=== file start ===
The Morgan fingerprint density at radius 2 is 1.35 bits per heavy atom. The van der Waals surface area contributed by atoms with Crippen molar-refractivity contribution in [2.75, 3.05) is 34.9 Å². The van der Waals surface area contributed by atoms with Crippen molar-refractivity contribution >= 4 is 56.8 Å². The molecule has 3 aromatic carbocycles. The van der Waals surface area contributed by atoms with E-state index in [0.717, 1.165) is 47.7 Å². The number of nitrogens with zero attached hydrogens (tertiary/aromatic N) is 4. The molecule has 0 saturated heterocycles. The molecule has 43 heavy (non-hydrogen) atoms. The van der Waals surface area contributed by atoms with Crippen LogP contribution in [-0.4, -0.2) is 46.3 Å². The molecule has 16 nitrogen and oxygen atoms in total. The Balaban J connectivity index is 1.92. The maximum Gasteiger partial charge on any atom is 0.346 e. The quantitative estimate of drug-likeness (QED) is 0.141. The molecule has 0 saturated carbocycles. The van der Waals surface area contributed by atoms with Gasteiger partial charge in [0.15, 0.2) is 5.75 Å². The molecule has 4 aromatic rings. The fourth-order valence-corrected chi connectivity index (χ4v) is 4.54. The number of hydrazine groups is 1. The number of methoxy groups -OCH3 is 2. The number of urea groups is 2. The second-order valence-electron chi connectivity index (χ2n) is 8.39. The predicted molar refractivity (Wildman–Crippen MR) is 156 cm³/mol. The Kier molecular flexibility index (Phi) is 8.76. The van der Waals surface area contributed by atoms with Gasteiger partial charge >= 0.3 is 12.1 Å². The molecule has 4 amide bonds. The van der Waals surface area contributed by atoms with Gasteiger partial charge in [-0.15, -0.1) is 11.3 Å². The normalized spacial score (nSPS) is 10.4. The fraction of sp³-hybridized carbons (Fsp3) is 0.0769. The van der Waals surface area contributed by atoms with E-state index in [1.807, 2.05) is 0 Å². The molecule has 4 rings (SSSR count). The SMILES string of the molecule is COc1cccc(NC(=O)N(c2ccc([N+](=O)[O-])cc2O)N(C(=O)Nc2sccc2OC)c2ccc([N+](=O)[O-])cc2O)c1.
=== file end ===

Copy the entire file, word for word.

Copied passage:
The Morgan fingerprint density at radius 2 is 1.35 bits per heavy atom. The van der Waals surface area contributed by atoms with Crippen molar-refractivity contribution in [2.75, 3.05) is 34.9 Å². The van der Waals surface area contributed by atoms with Crippen molar-refractivity contribution >= 4 is 56.8 Å². The molecule has 3 aromatic carbocycles. The van der Waals surface area contributed by atoms with E-state index in [0.717, 1.165) is 47.7 Å². The number of nitrogens with zero attached hydrogens (tertiary/aromatic N) is 4. The molecule has 0 saturated heterocycles. The molecule has 43 heavy (non-hydrogen) atoms. The van der Waals surface area contributed by atoms with Crippen LogP contribution in [-0.4, -0.2) is 46.3 Å². The molecule has 16 nitrogen and oxygen atoms in total. The Balaban J connectivity index is 1.92. The maximum Gasteiger partial charge on any atom is 0.346 e. The quantitative estimate of drug-likeness (QED) is 0.141. The molecule has 0 saturated carbocycles. The van der Waals surface area contributed by atoms with Gasteiger partial charge in [0.15, 0.2) is 5.75 Å². The molecule has 4 aromatic rings. The fourth-order valence-corrected chi connectivity index (χ4v) is 4.54. The number of hydrazine groups is 1. The number of methoxy groups -OCH3 is 2. The number of urea groups is 2. The second-order valence-electron chi connectivity index (χ2n) is 8.39. The predicted molar refractivity (Wildman–Crippen MR) is 156 cm³/mol. The Kier molecular flexibility index (Phi) is 8.76. The van der Waals surface area contributed by atoms with Gasteiger partial charge >= 0.3 is 12.1 Å². The molecule has 4 amide bonds. The van der Waals surface area contributed by atoms with Gasteiger partial charge in [-0.15, -0.1) is 11.3 Å². The normalized spacial score (nSPS) is 10.4. The fraction of sp³-hybridized carbons (Fsp3) is 0.0769. The van der Waals surface area contributed by atoms with E-state index in [1.807, 2.05) is 0 Å². The molecule has 4 rings (SSSR count). The SMILES string of the molecule is COc1cccc(NC(=O)N(c2ccc([N+](=O)[O-])cc2O)N(C(=O)Nc2sccc2OC)c2ccc([N+](=O)[O-])cc2O)c1.